Most people however can't afford buying huge Gauder Akoustics or Focal Grand Utopias and are stuck with more decent sized floorstanders where reflex ports or transmission lines are being used to reproduce the lowest regions. Compared with the drawbacks of -those- designs having small closed box standmount and half decent closed box subs, suddenly become a very, very good alternative.

In the non-ideal make-do scenario where most of us live in, subs could well be the best lunches people can actually afford and fit in their rooms.

Still my 2 cents obviously. :)

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On the other hand there is arguably an advantage to a separate subwoofer in that it can be positioned where it is optimal for bass response which is likely very different to where we'd like the tweeters to be. Multiple subwoofers offer further potential benefits.

As I said above, it is not clear-cut to me one way or the other which approach may be optimal (in the context of a proper crossover and time alignment between the main speakers and sub, not merely using the controls on a sub).

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Posted (edited)
8 hours ago, Tin said:

The very large wavelengths and the fact that our ears are small and very close together makes it a lot easier to integrate a subwoofer compared to having to integrate a tweeter. If you're trying to match a sub to a closed box standmount and the sub is able to match the slope, it isn't -that- hard. Obviously the sub itself needs to be well designed, but well designed subs aren't rocket science.

I'm not saying btw that there isn't an advantage in having a speaker being designed to be completely full range. 

Most people however can't afford buying huge Gauder Akoustics or Focal Grand Utopias and are stuck with more decent sized floorstanders where reflex ports or transmission lines are being used to reproduce the lowest regions. Compared with the drawbacks of -those- designs having small closed box standmount and half decent closed box subs, suddenly become a very, very good alternative.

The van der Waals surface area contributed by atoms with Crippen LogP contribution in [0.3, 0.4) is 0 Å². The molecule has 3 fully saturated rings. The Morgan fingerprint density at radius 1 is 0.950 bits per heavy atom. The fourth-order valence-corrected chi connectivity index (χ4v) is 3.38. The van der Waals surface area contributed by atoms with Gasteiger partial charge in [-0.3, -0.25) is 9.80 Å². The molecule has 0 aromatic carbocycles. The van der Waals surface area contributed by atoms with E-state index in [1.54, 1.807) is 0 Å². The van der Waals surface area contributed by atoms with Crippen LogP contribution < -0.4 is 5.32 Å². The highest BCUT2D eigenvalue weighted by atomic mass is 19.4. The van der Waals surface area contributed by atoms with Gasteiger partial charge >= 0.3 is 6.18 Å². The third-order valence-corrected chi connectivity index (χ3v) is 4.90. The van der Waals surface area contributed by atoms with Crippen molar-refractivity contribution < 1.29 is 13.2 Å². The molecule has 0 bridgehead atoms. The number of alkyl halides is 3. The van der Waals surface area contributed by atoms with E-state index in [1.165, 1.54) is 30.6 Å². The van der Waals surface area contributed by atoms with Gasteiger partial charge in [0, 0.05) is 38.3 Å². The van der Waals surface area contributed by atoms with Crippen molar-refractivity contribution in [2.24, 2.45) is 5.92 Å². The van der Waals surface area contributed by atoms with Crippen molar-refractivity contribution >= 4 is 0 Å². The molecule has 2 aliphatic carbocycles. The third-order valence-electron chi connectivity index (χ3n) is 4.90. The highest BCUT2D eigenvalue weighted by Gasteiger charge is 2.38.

In the non-ideal make-do scenario where most of us live in, subs could well be the best lunches people can actually afford and fit in their rooms.

Still my 2 cents obviously. :)

Stereophile has a "restricted low frequency extension" category (it probably means no bottom octave). But small speakers have other limitations that may not be overcome by adding a pair of subs.

Edited by tuga

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12 hours ago, lindsayt said:

When it comes to hi-fi, there is so little correlation between price (to buy today) and sound quality that it might as well not exist.

There's more correlation between weight and sound quality. And that's a tenuous one at best.

i understand the magico m6, m3 and the smaller m2's are heavy speakers - may i ask what are your views on them ?

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2 hours ago, tuga said:

Stereophile has a "restricted low frequency extension" category (it probably means no bottom octave). But small speakers have other limitations that may not be overcome by adding a pair of subs.

Can you describe what these limitations are and how they would affect sonic quality? The only limitation I can think of is that most small speakers often have a lower efficiency, but that can easily be countered with more powerful amplifiers and as such isn't a real concern.

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3 hours ago, Turk 182 said:

i understand the magico m6, m3 and the smaller m2's are heavy speakers - may i ask what are your views on them ?

My views are that at retail prices of £68,000 upwards, they are too expensive for me brand new. And likely to be too expensive for me on the used market for quite a few years to come.

I also tend to prefer a minumum of 12" for my bass drivers. And for anything costing me over £500, I'd have a preference for 18" or bigger bass drivers.

I also prefer sensitive, easy to drive speakers.

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3 hours ago, Tin said:

Can you describe what these limitations are and how they would affect sonic quality? The only limitation I can think of is that most small speakers often have a lower efficiency, but that can easily be countered with more powerful amplifiers and as such isn't a real concern.

Sensitivity, dispersion/baffle-step issues and limited maximum SPL.